There were no words to describe my feelings when my only child, Chris, took his own life. In the beginning there were no words. My soul had been excavated and sent out to sea. Bereft beyond words, in shock and disbelief, only howls of agony escaped my lips. Words were not available for me to utter and words from others could not be heard. Morsels of comfort and solace came from a touch, a hug, or a silent presence. That was the beginning of a journey not of my choosing.
During the days that followed, words came to mean a great deal. In time, I was able to absorb the kindness surrounding me and be grateful for the loving words of family and friends. I learned how this 22-year-old, gentle soul touched and inspired the lives of so many people.
My own words found voice about the story of his last days, the miracle of his birth, and the joys he brought to our lives. My husband and I joined a suicide support group within days after the memorial service. Little did we know on that day that we were joining a community of so many members? We found a community of fellow grievers where we could share our agonies, tears, and stories. Our sense of isolation from the “normal” world was broken. We were not alone. Each story was and is unique but the feelings of the bereaved resonate. We know we are being heard, understood, and valued. The long, arduous journey of healing has taken root.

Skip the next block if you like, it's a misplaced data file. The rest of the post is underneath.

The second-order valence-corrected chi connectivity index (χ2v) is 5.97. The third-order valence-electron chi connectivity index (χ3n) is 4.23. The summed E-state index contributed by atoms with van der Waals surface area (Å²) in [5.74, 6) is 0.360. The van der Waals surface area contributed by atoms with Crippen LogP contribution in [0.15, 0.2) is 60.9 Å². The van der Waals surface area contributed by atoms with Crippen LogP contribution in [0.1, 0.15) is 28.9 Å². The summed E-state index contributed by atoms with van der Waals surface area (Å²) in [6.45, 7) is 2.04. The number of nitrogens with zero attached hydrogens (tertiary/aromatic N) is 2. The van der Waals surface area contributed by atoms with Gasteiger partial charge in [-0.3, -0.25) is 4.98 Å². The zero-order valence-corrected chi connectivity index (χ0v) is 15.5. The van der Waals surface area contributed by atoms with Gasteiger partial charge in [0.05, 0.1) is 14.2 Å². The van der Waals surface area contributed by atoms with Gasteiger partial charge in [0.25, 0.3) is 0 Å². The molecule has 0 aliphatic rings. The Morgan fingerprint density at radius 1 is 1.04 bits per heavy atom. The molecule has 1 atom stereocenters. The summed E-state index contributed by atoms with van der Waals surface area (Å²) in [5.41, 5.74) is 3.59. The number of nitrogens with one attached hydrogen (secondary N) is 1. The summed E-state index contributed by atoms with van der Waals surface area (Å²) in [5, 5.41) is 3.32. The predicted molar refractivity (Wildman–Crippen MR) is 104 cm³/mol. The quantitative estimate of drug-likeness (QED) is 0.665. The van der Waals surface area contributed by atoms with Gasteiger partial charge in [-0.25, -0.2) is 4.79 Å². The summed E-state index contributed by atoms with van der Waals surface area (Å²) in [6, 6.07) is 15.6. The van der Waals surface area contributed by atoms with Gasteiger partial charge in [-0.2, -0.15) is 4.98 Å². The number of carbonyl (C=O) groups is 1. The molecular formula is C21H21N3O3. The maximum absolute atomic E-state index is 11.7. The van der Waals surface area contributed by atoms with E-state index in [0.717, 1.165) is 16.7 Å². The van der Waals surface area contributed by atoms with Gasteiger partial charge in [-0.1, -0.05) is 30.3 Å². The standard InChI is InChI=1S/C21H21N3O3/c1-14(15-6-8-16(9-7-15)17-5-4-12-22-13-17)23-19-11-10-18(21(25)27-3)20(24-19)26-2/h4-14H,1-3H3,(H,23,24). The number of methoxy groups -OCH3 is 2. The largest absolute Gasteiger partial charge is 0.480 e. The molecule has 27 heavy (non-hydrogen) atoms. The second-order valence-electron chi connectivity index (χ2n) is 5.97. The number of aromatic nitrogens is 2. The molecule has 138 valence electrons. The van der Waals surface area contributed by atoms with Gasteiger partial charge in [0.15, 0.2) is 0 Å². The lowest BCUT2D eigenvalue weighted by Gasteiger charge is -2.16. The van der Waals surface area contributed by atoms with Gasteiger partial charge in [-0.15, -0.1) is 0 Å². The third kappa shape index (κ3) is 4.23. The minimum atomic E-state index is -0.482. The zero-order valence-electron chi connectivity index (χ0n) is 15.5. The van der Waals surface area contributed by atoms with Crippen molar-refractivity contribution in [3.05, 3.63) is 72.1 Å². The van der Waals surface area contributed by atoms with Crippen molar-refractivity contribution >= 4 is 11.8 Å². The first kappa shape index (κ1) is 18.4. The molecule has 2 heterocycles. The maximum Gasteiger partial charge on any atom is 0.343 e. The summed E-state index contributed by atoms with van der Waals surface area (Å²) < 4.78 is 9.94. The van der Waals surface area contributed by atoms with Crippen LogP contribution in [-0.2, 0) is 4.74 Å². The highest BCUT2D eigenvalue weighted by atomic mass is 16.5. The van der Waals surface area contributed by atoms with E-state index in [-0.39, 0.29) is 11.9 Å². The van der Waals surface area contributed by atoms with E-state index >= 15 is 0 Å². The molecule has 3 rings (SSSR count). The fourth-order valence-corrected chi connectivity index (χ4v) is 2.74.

There are many aspects of this complicated grief that are important to work through in the context of a support group. Diminished self-confidence, guilt, anger, unfulfilled yearnings, and despair are but a few. Our stories must be told, our feelings expressed, and our tears shed for us to find the strength, resilience, and courage to rebuild our lives.
We were told that the gifts of this journey not of our choosing would be a greater capacity for empathy, tolerance, understanding, and love. It has proven true for my husband and me. Those are the gifts not only of support groups but also of the child we so sorely miss. The group provided the framework in which loss was transformed into hope.
Hope Connection is here to reach out to embrace parents who have lost a child to suicide. A survivor support group for parents is now being formed in Westlake Village. Please call for information: (818) 788-4673.